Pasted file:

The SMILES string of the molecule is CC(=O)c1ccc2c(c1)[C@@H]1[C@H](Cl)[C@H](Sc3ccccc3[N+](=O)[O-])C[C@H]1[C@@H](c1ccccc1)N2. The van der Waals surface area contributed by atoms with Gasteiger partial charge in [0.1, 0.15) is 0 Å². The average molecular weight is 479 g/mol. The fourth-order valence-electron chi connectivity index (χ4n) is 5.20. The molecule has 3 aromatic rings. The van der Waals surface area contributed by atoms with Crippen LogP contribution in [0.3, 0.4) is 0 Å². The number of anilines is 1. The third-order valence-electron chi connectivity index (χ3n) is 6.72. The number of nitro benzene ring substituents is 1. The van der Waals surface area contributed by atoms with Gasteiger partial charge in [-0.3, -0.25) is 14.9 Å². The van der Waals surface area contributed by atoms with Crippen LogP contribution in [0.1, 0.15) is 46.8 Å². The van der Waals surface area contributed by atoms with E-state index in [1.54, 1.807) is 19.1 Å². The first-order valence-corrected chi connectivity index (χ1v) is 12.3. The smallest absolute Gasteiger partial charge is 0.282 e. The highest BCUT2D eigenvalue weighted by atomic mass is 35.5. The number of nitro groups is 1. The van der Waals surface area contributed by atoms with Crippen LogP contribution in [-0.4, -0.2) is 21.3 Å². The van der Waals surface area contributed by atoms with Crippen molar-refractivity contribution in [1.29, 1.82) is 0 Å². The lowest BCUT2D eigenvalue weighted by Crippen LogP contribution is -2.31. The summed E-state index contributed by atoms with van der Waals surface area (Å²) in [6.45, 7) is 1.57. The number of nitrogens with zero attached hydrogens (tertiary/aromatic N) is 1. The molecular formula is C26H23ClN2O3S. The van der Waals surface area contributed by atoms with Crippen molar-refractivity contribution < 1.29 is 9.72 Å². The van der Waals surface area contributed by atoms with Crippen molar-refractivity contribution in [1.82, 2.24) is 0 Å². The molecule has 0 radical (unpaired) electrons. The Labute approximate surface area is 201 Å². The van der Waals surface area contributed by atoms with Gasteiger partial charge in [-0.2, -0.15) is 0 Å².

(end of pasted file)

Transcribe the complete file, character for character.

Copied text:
The SMILES string of the molecule is CC(=O)c1ccc2c(c1)[C@@H]1[C@H](Cl)[C@H](Sc3ccccc3[N+](=O)[O-])C[C@H]1[C@@H](c1ccccc1)N2. The van der Waals surface area contributed by atoms with Gasteiger partial charge in [0.1, 0.15) is 0 Å². The average molecular weight is 479 g/mol. The fourth-order valence-electron chi connectivity index (χ4n) is 5.20. The molecule has 3 aromatic rings. The van der Waals surface area contributed by atoms with Crippen LogP contribution in [0.3, 0.4) is 0 Å². The number of anilines is 1. The third-order valence-electron chi connectivity index (χ3n) is 6.72. The number of nitro benzene ring substituents is 1. The van der Waals surface area contributed by atoms with Gasteiger partial charge in [-0.3, -0.25) is 14.9 Å². The van der Waals surface area contributed by atoms with Crippen LogP contribution in [0.1, 0.15) is 46.8 Å². The van der Waals surface area contributed by atoms with E-state index in [1.54, 1.807) is 19.1 Å². The first-order valence-corrected chi connectivity index (χ1v) is 12.3. The smallest absolute Gasteiger partial charge is 0.282 e. The highest BCUT2D eigenvalue weighted by atomic mass is 35.5. The number of nitro groups is 1. The van der Waals surface area contributed by atoms with Crippen LogP contribution in [-0.4, -0.2) is 21.3 Å². The van der Waals surface area contributed by atoms with Crippen molar-refractivity contribution in [1.29, 1.82) is 0 Å². The lowest BCUT2D eigenvalue weighted by Crippen LogP contribution is -2.31. The summed E-state index contributed by atoms with van der Waals surface area (Å²) in [6.45, 7) is 1.57. The number of nitrogens with zero attached hydrogens (tertiary/aromatic N) is 1. The molecular formula is C26H23ClN2O3S. The van der Waals surface area contributed by atoms with Crippen molar-refractivity contribution < 1.29 is 9.72 Å². The van der Waals surface area contributed by atoms with Crippen molar-refractivity contribution in [1.82, 2.24) is 0 Å². The molecule has 0 radical (unpaired) electrons. The Labute approximate surface area is 201 Å². The van der Waals surface area contributed by atoms with Gasteiger partial charge in [-0.2, -0.15) is 0 Å².